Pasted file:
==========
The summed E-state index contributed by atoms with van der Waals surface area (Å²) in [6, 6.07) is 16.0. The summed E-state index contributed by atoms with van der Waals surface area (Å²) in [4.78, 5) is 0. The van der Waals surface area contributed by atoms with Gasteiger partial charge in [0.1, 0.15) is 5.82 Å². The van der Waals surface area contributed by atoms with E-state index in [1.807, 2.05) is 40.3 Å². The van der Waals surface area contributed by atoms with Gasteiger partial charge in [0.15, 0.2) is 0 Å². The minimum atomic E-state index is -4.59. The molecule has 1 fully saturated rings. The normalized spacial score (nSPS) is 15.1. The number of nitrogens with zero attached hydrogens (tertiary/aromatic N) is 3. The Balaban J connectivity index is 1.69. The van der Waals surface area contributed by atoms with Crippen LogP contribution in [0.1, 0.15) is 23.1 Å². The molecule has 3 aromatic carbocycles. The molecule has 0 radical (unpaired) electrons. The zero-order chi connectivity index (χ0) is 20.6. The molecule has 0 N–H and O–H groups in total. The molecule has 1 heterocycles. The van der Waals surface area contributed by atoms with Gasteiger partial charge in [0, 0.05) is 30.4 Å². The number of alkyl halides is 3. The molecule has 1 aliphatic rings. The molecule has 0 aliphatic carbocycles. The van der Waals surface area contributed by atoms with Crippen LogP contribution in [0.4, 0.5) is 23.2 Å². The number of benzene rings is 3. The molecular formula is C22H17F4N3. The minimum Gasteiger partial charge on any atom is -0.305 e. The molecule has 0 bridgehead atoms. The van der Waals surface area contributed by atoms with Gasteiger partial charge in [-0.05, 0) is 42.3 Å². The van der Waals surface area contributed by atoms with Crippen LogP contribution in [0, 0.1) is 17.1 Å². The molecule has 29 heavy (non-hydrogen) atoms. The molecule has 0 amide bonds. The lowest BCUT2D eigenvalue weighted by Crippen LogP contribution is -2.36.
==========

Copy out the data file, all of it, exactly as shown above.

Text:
The summed E-state index contributed by atoms with van der Waals surface area (Å²) in [6, 6.07) is 16.0. The summed E-state index contributed by atoms with van der Waals surface area (Å²) in [4.78, 5) is 0. The van der Waals surface area contributed by atoms with Gasteiger partial charge in [0.1, 0.15) is 5.82 Å². The van der Waals surface area contributed by atoms with E-state index in [1.807, 2.05) is 40.3 Å². The van der Waals surface area contributed by atoms with Gasteiger partial charge in [0.15, 0.2) is 0 Å². The minimum atomic E-state index is -4.59. The molecule has 1 fully saturated rings. The normalized spacial score (nSPS) is 15.1. The number of nitrogens with zero attached hydrogens (tertiary/aromatic N) is 3. The Balaban J connectivity index is 1.69. The van der Waals surface area contributed by atoms with Crippen LogP contribution in [0.1, 0.15) is 23.1 Å². The molecule has 3 aromatic carbocycles. The molecule has 0 radical (unpaired) electrons. The zero-order chi connectivity index (χ0) is 20.6. The molecule has 0 N–H and O–H groups in total. The molecule has 1 heterocycles. The van der Waals surface area contributed by atoms with Gasteiger partial charge in [0, 0.05) is 30.4 Å². The number of alkyl halides is 3. The molecule has 1 aliphatic rings. The molecule has 0 aliphatic carbocycles. The van der Waals surface area contributed by atoms with Crippen LogP contribution in [0.4, 0.5) is 23.2 Å². The number of benzene rings is 3. The molecular formula is C22H17F4N3. The minimum Gasteiger partial charge on any atom is -0.305 e. The molecule has 0 bridgehead atoms. The van der Waals surface area contributed by atoms with Gasteiger partial charge in [-0.05, 0) is 42.3 Å². The van der Waals surface area contributed by atoms with Crippen LogP contribution in [0, 0.1) is 17.1 Å². The molecule has 29 heavy (non-hydrogen) atoms. The molecule has 0 amide bonds. The lowest BCUT2D eigenvalue weighted by Crippen LogP contribution is -2.36.